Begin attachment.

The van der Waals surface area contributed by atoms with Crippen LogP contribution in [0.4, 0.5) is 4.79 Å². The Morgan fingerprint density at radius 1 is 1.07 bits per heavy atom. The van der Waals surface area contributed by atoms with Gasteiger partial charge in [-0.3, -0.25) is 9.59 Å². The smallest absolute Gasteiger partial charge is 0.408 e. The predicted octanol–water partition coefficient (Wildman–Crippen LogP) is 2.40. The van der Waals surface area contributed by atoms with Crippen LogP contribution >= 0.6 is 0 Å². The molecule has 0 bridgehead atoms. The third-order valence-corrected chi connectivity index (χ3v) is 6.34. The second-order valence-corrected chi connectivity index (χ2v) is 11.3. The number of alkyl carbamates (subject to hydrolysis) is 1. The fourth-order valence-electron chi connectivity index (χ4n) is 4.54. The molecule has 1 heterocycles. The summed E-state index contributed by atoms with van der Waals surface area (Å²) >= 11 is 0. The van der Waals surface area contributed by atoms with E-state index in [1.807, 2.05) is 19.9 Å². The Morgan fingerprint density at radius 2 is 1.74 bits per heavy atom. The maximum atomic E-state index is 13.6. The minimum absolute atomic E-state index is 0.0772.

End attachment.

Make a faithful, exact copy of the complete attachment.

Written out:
The van der Waals surface area contributed by atoms with Crippen LogP contribution in [0.4, 0.5) is 4.79 Å². The Morgan fingerprint density at radius 1 is 1.07 bits per heavy atom. The van der Waals surface area contributed by atoms with Gasteiger partial charge in [-0.3, -0.25) is 9.59 Å². The smallest absolute Gasteiger partial charge is 0.408 e. The predicted octanol–water partition coefficient (Wildman–Crippen LogP) is 2.40. The van der Waals surface area contributed by atoms with Crippen LogP contribution >= 0.6 is 0 Å². The molecule has 0 bridgehead atoms. The third-order valence-corrected chi connectivity index (χ3v) is 6.34. The second-order valence-corrected chi connectivity index (χ2v) is 11.3. The number of alkyl carbamates (subject to hydrolysis) is 1. The fourth-order valence-electron chi connectivity index (χ4n) is 4.54. The molecule has 1 heterocycles. The summed E-state index contributed by atoms with van der Waals surface area (Å²) >= 11 is 0. The van der Waals surface area contributed by atoms with E-state index in [1.807, 2.05) is 19.9 Å². The Morgan fingerprint density at radius 2 is 1.74 bits per heavy atom. The maximum atomic E-state index is 13.6. The minimum absolute atomic E-state index is 0.0772.